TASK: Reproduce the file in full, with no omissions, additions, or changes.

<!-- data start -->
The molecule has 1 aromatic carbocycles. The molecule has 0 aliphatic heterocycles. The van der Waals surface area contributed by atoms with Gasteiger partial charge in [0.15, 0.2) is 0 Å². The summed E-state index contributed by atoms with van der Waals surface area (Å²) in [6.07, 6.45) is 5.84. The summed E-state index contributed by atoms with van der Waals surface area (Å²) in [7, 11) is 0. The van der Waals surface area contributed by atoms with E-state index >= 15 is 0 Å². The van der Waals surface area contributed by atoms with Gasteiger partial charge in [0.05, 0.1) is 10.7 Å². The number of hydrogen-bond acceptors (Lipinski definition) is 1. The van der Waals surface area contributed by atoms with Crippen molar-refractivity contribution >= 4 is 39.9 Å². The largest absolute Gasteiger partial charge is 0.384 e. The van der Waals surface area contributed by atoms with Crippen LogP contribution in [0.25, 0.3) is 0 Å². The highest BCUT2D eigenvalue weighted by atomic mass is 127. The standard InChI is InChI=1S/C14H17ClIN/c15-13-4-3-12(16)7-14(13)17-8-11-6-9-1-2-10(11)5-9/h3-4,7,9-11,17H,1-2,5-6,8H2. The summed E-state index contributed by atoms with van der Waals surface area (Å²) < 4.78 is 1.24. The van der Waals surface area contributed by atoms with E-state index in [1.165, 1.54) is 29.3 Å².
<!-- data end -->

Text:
The molecule has 1 aromatic carbocycles. The molecule has 0 aliphatic heterocycles. The van der Waals surface area contributed by atoms with Gasteiger partial charge in [0.15, 0.2) is 0 Å². The summed E-state index contributed by atoms with van der Waals surface area (Å²) in [6.07, 6.45) is 5.84. The summed E-state index contributed by atoms with van der Waals surface area (Å²) in [7, 11) is 0. The van der Waals surface area contributed by atoms with E-state index >= 15 is 0 Å². The van der Waals surface area contributed by atoms with Gasteiger partial charge in [0.05, 0.1) is 10.7 Å². The number of hydrogen-bond acceptors (Lipinski definition) is 1. The van der Waals surface area contributed by atoms with Crippen molar-refractivity contribution >= 4 is 39.9 Å². The largest absolute Gasteiger partial charge is 0.384 e. The van der Waals surface area contributed by atoms with Crippen LogP contribution in [0.25, 0.3) is 0 Å². The highest BCUT2D eigenvalue weighted by atomic mass is 127. The standard InChI is InChI=1S/C14H17ClIN/c15-13-4-3-12(16)7-14(13)17-8-11-6-9-1-2-10(11)5-9/h3-4,7,9-11,17H,1-2,5-6,8H2. The summed E-state index contributed by atoms with van der Waals surface area (Å²) < 4.78 is 1.24. The van der Waals surface area contributed by atoms with E-state index in [1.165, 1.54) is 29.3 Å².